W e rightly remember the lyrics of Graves, Sassoon, Owen, and their contemporaries as a vital record of the tremendous human cost of the world’s first mechanised mass conflict. But the inscriptions in these volumes also elucidate another compelling story—a narrative about the human relationships forged by and between the chroniclers of this unprecedented historical episode.
The most perfect emblem of a close-knit creative relationship between two soldier-poets can be found in a pair of copies of Over the Brazier and The Old Huntsman, reciprocally inscribed by Graves and Sassooon (both lot 333). The brief inscriptions—“S.S. from R.G.” and “R.G. from S.S.”—together form a chiasmus, a subtle and elegant acknowledgement of how the first published volumes of war poems by these two authors can be read as a twin conception, written by comrades who met and served together in the same regiment, and thus closely mirroring each other in important ways.
As Graves recounts in his wartime biography (lot 341), the pair instantly bonded over their mutual love of books, critiquing each other’s early drafts of verse. Both poets survived the war and went on to enjoy long literary careers, maintaining a longstanding, if not always entirely harmonious, friendship, though sadly only one of these two volumes remained in the hands of its intended recipient. Now rightly reunited, these two copies represent the greatest imaginable pairing of World War One poetry books.
Another copy of The Old Huntsman, dedicated to Thomas Hardy alongside a rare inscribed copy of “A Soldier’s Declaration" (both lot 379), is an object greater than the sum of its parts, telling a complex narrative about the relationship between these two men. In the trenches, Sassoon kept a copy of Hardy’s Selected Poems in his uniform pocket for comfort, and the young war poet wrote to his literary idol requesting permission to dedicate Huntsman to him.
The manuscript dedication in this copy is at first glance appropriately effusive: "To Thomas Hardy, with all my admiration, from Siegfried Sassoon. ‘What of the faith & fire within us?'” But the quotation is taken from Hardy’s 1914 lyric “The Men Who Marched Away”, which captured the popular enthusiasm for the cause of the war in 1914. Quoted in the context of a 1917 volume, penned by a soldier grappling with deep-seated doubts about fighting for a cause in which he had lost faith, this line takes on a different, ironic resonance—less a rallying cry and more an elegy for a no longer sustainable sense of moral certainty.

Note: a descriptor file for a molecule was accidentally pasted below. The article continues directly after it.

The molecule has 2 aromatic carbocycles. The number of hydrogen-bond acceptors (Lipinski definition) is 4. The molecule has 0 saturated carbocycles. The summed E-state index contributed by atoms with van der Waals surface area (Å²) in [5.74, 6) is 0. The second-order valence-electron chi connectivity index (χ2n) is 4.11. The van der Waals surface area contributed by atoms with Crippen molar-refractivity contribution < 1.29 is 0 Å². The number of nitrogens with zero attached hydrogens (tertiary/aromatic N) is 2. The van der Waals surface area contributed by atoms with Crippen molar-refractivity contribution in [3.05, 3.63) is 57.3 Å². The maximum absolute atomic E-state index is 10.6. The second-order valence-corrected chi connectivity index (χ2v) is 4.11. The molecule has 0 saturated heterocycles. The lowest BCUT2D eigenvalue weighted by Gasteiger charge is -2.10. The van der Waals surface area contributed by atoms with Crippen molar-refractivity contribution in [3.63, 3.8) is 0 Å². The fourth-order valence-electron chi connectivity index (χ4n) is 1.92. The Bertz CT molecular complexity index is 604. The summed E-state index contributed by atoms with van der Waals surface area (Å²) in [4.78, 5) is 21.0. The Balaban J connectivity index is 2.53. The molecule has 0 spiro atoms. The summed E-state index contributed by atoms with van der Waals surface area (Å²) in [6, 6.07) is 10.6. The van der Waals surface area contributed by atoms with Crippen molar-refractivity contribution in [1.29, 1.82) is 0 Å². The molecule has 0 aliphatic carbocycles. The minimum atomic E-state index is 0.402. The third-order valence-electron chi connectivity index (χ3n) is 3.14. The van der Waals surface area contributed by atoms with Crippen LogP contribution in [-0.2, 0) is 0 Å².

Just as intriguing as the book itself is the slight but incendiary document tipped-into the front pastedown. In his “Soldier’s Declaration”, Sassoon declines to return to active duty, citing a betrayal of the noble principles of "defence and liberation" which compelled a generation of men to make the ultimate sacrifice—principles which Hardy rather unconvincingly evokes in 1917 in A Call to National Service (see lot 348). The “Declaration” succeeded in causing quite a public stir, being read before the Commons and printed in The Times, and it is nowadays a well-known text for the study of World War One. But it is important to note that the present copy was one of a very small number of copies originally circulated to a select group of individuals. Unusually, Hardy’s copy bears a decisive inscription: “I am handing this to my Commanding Officer. SS.”
Hardy’s own private attitudes to a conflict which claimed the life of his favourite cousin were ambivalent, and reading his copy of The Old Huntsman appears to have been a moving experience. After reading the book, he wrote to Sassoon: “I should say that I am not reading th[e poems] rapidly. I never do read rapidly anything I care about”. Six of the poems are marked in pencil next to the titles—subtle signs of Hardy’s careful, deliberative reading.
For me personally though, the most emotive object in the collection is the copy of Fairies and Fusiliers inscribed by Graves to the comrade who saved his life in the trenches (lot 336). Above the title of the lyric on page 63 ("Escape"), Graves has hand-written: "Dedicated to O.M. Roberts 2nd R W Fus, in grateful memory of July 20, 1916". In the poem, Graves lies at death’s door, and passing passing through Lethe, he feels “the vapours of forgetfulness | Float in [his] nostrils”—an acknowledgement of the poet’s frustration at being unable to recall an accurate account of what actually happened to him amidst such traumatic, disorientating circumstances.
Roberts’ heroics are unmentioned in the poem’s narrative, and neither are they acknowledged in Graves’ 1929 autobiography. It is likely that this copy of Fusiliers was inscribed to Roberts after the pair were reunited towards the end of their lives, and the act of inscribing this book must have been highly cathartic for Graves, giving him an opportunity to set the record straight after all those years.